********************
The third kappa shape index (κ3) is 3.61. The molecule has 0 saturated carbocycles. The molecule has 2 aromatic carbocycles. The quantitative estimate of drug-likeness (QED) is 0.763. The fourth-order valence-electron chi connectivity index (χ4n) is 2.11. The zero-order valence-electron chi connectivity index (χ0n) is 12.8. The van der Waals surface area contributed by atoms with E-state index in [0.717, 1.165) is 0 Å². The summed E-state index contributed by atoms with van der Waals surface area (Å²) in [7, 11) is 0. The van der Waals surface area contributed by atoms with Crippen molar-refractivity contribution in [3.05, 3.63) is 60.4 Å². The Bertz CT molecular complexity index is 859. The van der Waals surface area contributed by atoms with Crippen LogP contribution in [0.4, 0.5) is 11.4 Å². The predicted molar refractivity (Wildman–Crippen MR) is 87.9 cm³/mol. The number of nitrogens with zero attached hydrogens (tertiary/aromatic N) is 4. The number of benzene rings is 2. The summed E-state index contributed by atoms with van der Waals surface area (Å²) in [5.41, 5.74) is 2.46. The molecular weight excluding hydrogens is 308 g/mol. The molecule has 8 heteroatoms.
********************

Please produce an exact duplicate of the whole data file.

The third kappa shape index (κ3) is 3.61. The molecule has 0 saturated carbocycles. The molecule has 2 aromatic carbocycles. The quantitative estimate of drug-likeness (QED) is 0.763. The fourth-order valence-electron chi connectivity index (χ4n) is 2.11. The zero-order valence-electron chi connectivity index (χ0n) is 12.8. The van der Waals surface area contributed by atoms with E-state index in [0.717, 1.165) is 0 Å². The summed E-state index contributed by atoms with van der Waals surface area (Å²) in [7, 11) is 0. The van der Waals surface area contributed by atoms with Crippen molar-refractivity contribution in [3.05, 3.63) is 60.4 Å². The Bertz CT molecular complexity index is 859. The van der Waals surface area contributed by atoms with Crippen LogP contribution in [0.4, 0.5) is 11.4 Å². The predicted molar refractivity (Wildman–Crippen MR) is 87.9 cm³/mol. The number of nitrogens with zero attached hydrogens (tertiary/aromatic N) is 4. The number of benzene rings is 2. The summed E-state index contributed by atoms with van der Waals surface area (Å²) in [5.41, 5.74) is 2.46. The molecular weight excluding hydrogens is 308 g/mol. The molecule has 8 heteroatoms.